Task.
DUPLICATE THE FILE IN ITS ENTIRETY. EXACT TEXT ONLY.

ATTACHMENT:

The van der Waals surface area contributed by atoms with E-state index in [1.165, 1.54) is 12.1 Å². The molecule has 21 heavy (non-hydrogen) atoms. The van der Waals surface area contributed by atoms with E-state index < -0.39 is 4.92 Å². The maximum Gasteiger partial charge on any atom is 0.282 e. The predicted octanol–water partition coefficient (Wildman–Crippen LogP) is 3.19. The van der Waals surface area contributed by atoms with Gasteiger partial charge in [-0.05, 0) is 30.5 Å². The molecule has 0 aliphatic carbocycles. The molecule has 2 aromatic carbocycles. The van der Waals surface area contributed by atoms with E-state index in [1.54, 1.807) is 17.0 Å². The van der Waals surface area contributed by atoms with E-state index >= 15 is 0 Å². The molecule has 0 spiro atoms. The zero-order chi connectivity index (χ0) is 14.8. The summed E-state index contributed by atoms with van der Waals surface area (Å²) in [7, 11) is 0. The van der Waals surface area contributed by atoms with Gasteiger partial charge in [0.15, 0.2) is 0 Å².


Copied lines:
The van der Waals surface area contributed by atoms with E-state index in [1.165, 1.54) is 12.1 Å². The molecule has 21 heavy (non-hydrogen) atoms. The van der Waals surface area contributed by atoms with E-state index < -0.39 is 4.92 Å². The maximum Gasteiger partial charge on any atom is 0.282 e. The predicted octanol–water partition coefficient (Wildman–Crippen LogP) is 3.19. The van der Waals surface area contributed by atoms with Gasteiger partial charge in [-0.05, 0) is 30.5 Å². The molecule has 0 aliphatic carbocycles. The molecule has 2 aromatic carbocycles. The van der Waals surface area contributed by atoms with E-state index in [1.54, 1.807) is 17.0 Å². The van der Waals surface area contributed by atoms with E-state index >= 15 is 0 Å². The molecule has 0 spiro atoms. The zero-order chi connectivity index (χ0) is 14.8. The summed E-state index contributed by atoms with van der Waals surface area (Å²) in [7, 11) is 0. The van der Waals surface area contributed by atoms with Gasteiger partial charge in [0.15, 0.2) is 0 Å².